"Yeah, I'm nervous. I'd say it's the biggest game since we've come back," he said. "It's four years of hard work. . . . If somehow, some way, we can get this, then you have a chance for the football dream of getting into the playoffs. Our veteran guys that have been here for four years, working hard, know it. It's just a matter of can we get it." . . .

Wide receiver Terrell Owens and cornerback Terence Newman were among four Dallas starters declared inactive for tomorrow's game. Backup safety Patrick Watkins (ankle) also will sit out for the Cowboys. Wide receiver Terry Glenn, whose has missed every game this season with a right knee injury, was listed as probable.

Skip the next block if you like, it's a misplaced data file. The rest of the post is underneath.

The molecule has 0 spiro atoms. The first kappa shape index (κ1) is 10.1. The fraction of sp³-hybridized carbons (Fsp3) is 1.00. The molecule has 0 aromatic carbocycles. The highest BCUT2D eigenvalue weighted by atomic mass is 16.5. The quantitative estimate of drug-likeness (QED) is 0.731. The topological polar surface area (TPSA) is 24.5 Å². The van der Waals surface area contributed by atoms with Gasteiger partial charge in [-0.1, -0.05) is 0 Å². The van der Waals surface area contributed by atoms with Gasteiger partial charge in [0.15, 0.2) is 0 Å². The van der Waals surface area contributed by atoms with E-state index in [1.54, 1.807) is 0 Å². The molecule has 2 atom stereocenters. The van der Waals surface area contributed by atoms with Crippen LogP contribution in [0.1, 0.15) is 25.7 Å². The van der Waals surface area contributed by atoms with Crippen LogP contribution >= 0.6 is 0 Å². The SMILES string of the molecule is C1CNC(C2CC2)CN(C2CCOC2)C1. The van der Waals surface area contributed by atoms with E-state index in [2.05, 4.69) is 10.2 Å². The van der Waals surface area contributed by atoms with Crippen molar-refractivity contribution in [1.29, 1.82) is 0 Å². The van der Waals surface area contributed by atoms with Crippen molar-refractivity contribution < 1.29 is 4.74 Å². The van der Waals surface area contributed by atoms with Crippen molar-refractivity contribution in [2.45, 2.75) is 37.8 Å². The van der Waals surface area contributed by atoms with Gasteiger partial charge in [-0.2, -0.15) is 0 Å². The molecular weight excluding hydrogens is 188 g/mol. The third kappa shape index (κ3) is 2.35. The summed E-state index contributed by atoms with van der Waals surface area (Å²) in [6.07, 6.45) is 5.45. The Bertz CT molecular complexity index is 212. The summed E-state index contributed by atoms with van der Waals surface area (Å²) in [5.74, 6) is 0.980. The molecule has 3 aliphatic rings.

Nonetheless, Gibbs said the Redskins are preparing for a challenge.

"It's a big deal for us," he said, "playing a team like this that's really, really talented all the way across the board." . . .

With backup center Mike Pucillo (back) on injured reserve, Gibbs said reserve guard Rick DeMulling would move to center if Rabach was injured. Right guard Pete Kendall would serve as an emergency center. . . . Tight end Todd Yoder (knee) is probable. . . . Campbell is the only player on the active roster ruled out.